The future of every business is, or will be, tied to the Internet in one way or another. Its the best medium for nearly instant and universal communication that the world has ever known, and its an essential means of connecting businesses to their suppliers, their customers and to the world at large.
But underneath this sweeping digital panorama is a dirty, little secret—the infrastructure that has become the backbone of e-commerce and a focal point for most businesses is unpredictable, unstable and, in some cases, unsustainable.
A two-month investigation by [email protected] Partner shows the Internet is at risk from unexpected outages caused by everything from seismic disasters to system overloads, terrorism and just plain human error. Security is spotty, standards still dont exist in many arenas, and, because of the distributed ownership of the Internet itself, getting those standards in place is anything but easy.
"The Internet should be just like the telephone network," says Steve MacKay, chief system architect at Sun Microsystems. "But if you look at the architecture of the data center and the computing environment, [its not developed to that point]. One of our big service provider customers has 30 to 40 percent of their gear down at any one time—theyre either upgrading or doing maintenance, or somethings crashed—and thats invisible to their e-mail and Web service. But theyre the exception. Try having five or 10 friends send you e-mails at the same time—you wont get them at the same time, because some will inevitably pass through servers that are down and the servers will just hold them."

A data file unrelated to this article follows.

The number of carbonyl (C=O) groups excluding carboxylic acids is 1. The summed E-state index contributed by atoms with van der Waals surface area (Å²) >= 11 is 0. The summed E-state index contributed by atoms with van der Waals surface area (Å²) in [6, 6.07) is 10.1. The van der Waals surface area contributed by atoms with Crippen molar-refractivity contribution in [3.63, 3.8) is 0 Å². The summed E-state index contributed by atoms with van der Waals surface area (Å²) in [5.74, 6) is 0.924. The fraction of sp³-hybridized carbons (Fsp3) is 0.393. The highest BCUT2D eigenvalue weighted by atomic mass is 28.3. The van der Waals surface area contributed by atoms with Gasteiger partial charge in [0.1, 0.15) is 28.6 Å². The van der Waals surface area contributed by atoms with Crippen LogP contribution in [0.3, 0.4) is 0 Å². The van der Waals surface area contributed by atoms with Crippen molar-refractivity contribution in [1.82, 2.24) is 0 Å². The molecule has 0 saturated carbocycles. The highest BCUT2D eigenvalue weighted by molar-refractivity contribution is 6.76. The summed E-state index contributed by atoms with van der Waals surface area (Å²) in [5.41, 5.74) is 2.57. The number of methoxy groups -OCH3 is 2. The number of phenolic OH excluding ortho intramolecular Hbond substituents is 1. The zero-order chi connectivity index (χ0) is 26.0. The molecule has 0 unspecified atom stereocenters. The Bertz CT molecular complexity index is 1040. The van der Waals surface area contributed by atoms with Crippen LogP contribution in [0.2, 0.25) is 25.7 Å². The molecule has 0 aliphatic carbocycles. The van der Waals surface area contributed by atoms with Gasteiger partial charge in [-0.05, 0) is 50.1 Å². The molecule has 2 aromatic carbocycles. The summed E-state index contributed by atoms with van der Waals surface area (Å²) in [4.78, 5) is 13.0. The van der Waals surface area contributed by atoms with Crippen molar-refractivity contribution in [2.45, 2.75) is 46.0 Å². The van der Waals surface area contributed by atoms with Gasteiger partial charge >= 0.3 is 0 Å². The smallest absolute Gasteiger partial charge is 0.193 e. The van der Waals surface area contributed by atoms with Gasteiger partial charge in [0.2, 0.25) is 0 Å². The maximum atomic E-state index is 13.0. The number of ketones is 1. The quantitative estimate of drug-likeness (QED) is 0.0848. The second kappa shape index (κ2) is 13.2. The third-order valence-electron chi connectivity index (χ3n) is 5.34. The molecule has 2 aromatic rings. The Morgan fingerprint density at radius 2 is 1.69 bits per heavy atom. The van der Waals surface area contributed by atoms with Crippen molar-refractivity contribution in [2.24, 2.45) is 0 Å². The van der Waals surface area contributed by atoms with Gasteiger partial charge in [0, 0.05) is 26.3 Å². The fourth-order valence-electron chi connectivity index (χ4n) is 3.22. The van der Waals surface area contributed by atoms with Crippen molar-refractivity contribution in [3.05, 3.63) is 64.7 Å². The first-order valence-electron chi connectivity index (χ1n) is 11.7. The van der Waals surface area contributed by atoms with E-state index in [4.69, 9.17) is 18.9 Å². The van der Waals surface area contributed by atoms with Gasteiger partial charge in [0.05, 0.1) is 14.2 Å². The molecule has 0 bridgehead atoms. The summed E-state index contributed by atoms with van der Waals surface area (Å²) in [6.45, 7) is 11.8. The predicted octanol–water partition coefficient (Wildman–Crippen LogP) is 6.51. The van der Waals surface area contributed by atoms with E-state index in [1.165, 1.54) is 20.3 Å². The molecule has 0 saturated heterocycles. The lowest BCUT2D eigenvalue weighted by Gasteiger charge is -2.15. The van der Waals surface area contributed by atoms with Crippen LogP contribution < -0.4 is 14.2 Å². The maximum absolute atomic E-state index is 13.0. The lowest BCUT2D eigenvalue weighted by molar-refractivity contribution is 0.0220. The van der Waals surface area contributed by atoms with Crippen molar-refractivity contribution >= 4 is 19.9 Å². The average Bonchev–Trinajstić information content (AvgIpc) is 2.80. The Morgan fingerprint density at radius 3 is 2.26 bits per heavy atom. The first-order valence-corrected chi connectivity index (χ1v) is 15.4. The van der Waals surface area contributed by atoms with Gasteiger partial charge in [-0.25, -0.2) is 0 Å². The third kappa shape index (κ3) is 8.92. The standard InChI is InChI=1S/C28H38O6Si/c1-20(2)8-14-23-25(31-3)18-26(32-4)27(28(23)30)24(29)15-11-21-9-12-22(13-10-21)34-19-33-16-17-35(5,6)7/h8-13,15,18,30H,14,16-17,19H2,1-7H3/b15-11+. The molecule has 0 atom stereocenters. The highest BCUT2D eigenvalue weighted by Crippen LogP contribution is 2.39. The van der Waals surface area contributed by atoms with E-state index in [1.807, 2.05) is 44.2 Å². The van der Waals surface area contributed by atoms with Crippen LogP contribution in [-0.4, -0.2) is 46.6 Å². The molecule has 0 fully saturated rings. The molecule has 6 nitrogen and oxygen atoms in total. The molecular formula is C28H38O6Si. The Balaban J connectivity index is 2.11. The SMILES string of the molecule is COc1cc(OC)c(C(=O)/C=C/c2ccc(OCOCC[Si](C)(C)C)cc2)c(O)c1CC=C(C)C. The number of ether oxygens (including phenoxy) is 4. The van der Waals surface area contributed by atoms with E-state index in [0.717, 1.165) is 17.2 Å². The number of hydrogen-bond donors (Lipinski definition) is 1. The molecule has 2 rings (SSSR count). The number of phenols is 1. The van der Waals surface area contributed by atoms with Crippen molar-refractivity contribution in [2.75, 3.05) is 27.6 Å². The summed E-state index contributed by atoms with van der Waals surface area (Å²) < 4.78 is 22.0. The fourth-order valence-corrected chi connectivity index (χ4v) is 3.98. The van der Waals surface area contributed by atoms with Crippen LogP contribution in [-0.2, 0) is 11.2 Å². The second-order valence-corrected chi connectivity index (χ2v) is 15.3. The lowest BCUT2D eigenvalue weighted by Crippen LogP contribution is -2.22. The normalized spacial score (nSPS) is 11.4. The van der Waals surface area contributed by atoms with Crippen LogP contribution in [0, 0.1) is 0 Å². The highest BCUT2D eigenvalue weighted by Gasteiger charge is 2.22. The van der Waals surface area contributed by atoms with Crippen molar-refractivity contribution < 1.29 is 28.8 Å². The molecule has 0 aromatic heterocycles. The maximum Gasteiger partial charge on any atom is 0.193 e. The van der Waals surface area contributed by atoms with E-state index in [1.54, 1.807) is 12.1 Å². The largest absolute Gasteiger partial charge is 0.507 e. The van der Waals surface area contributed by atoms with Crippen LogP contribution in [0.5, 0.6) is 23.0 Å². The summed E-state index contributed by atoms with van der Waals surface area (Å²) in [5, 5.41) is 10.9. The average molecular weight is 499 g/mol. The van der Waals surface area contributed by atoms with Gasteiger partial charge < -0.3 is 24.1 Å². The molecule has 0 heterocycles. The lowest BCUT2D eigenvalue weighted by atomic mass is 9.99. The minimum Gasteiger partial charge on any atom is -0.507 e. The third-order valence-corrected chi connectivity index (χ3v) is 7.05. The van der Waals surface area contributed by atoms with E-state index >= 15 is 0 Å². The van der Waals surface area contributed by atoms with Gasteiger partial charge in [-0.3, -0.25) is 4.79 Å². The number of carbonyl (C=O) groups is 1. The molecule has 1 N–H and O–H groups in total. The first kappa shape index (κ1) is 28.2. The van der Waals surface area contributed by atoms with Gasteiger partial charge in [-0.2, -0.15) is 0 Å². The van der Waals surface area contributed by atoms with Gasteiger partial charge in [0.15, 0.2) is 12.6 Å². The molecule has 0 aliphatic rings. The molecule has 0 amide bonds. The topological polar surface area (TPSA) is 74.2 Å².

Ex-Cisco CTO Judy Estrin relayed a similar message to a spellbound audience in San Jose, Calif., last October. She proclaimed the Internet to be at a "crisis point" and called for architectural leadership. "Internet time is not an excuse not to think," she said. "Its time to make the Internet better, not just faster."
Shake On It Silicon Valley—sitting squarely between two major earthquake faults—is bordered by at least three major Internet exchanges—WorldComs MAE West in downtown San Jose; the Palo Alto Internet Exchange; and Equinix, which sits to the south near the railroad tracks on land owned by IBM. A fourth exchange, owned by Pacific Bell, is located in San Francisco.
The San Francisco Bay Area also is home to thousands of square feet of server farms. Exodus, which is headquartered in Santa Clara and claims to host 49 of the top 100 Web sites, was declared part of the U.S. "critical infrastructure" under former President Clinton, and was deemed worthy of federal protection in case of cyber or physical attack.
Arguments run back and forth about what damage a major earthquake really could inflict, but the concentration of exchanges and hosting facilities certainly poses a risk of some disruption. The Feb. 28 quake in Olympia, Wash., was strong enough to give Teleglobes Seattle facility some problems, cause several of Sprints routers in Seattle to become temporarily unreachable, and shut down the Seattle Times Web site, according to Peter Salus of Matrix.Net.
The physical infrastructure of the Internet is growing so fast and is so intermeshed that anything short of an extended nuclear war probably wouldnt knock it out completely; although knocking out an area like the West Coast would cause traffic fluctuations that could affect Internet performance for days. This is a far cry from the late 1980s, when popular lore has it that someone at the NASA Ames Research Center in Mountain View, Calif., pulled a plug and disconnected all of Sweden. Still, accidents like this sometimes occur. Last month, China Telecom lost substantial communication bandwidth to Japan and the United States when an undersea fiber-optic cable was severed.
A majority of Internet traffic from Europe to Asia still flows through the United States. But while some areas have direct experience with the dangers of such concentrated network infrastructure, there are contrasting stories, like in Yugoslavia. That countrys network remained intact throughout the Bosnian war, even though it suffered some damage.